Experts, politicians split on whether significant changes will be passed anytime soon
THURSDAY, Feb. 25 (HealthDay News) -- President Barack Obama's attempt to jump-start health care reform by holding a bipartisan summit on the issue seemed to be falling short of its stated goal Thursday, with Obama asking legislators to focus on what both parties can agree on and Republicans responding with calls for scrapping the current effort and starting all over again.
Even Obama conceded that the summit has little chance of ending in a meaningful health care reform.
"I don't know that those gaps can be bridged and it may be that at the end of the day we come out of here saying, 'Well, we've had some honest disagreements,'" Obama said, adding, "but I'd like to make sure that this discussion is actually a discussion and not just us trading talking points."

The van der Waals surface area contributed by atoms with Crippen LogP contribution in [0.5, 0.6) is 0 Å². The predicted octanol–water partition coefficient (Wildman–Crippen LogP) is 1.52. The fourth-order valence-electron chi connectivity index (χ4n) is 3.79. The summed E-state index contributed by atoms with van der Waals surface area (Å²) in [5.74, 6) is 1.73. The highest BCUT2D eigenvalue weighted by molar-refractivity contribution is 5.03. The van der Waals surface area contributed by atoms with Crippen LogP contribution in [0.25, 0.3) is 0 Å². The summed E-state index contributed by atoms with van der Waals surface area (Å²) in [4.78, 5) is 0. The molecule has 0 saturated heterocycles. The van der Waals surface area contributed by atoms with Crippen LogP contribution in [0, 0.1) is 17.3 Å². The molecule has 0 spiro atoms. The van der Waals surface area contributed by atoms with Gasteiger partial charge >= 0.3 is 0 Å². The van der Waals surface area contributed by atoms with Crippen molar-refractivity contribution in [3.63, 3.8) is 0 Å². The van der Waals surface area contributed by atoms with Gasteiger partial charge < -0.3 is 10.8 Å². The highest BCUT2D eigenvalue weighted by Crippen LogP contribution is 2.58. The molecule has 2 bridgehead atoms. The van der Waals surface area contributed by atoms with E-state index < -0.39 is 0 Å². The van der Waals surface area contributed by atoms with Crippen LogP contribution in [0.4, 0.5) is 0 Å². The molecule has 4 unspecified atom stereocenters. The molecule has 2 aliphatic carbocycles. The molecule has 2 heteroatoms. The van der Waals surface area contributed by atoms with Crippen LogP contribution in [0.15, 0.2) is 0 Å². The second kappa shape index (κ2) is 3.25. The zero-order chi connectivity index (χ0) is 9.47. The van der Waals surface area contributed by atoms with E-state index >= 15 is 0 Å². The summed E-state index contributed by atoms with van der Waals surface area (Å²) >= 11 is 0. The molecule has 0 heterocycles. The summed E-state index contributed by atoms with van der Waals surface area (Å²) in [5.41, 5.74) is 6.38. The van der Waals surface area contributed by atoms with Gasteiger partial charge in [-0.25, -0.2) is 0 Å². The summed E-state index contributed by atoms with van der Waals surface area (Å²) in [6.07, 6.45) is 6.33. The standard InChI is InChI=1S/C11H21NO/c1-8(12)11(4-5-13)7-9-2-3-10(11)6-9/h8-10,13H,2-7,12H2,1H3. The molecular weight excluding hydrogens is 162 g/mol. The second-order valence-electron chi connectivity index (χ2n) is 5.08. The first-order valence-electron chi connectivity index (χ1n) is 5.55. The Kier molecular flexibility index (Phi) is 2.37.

But the Republicans did not appear to be in the mood for compromise.
"This right here is a dangerous experiment, a dangerous experiment with the best health-care system in the world," House Republican leader John Boehner of Ohio said, waving his hand toward the pile of documents that were the Democrats' health care bill.
Meanwhile, many of the nation's most influential medical groups sought this week to remind Americans how badly reform is needed.
"President Obama will have a great opportunity to explain what is in the health reform legislation, thereby sorting out fact from fiction," said Ron Pollack, executive director of Families USA. "It is likely to energize Democrats in Congress to bring health reform across the finish line."
In January, the landmark health-care legislation that seemed poised to pass was scuttled with the election of a Republican to fill the Massachusetts Senate seat held for decades by a Democrat, the late Edward M. Kennedy. The loss of the seat denied the Democrats their filibuster-proof, 60-seat supermajorit
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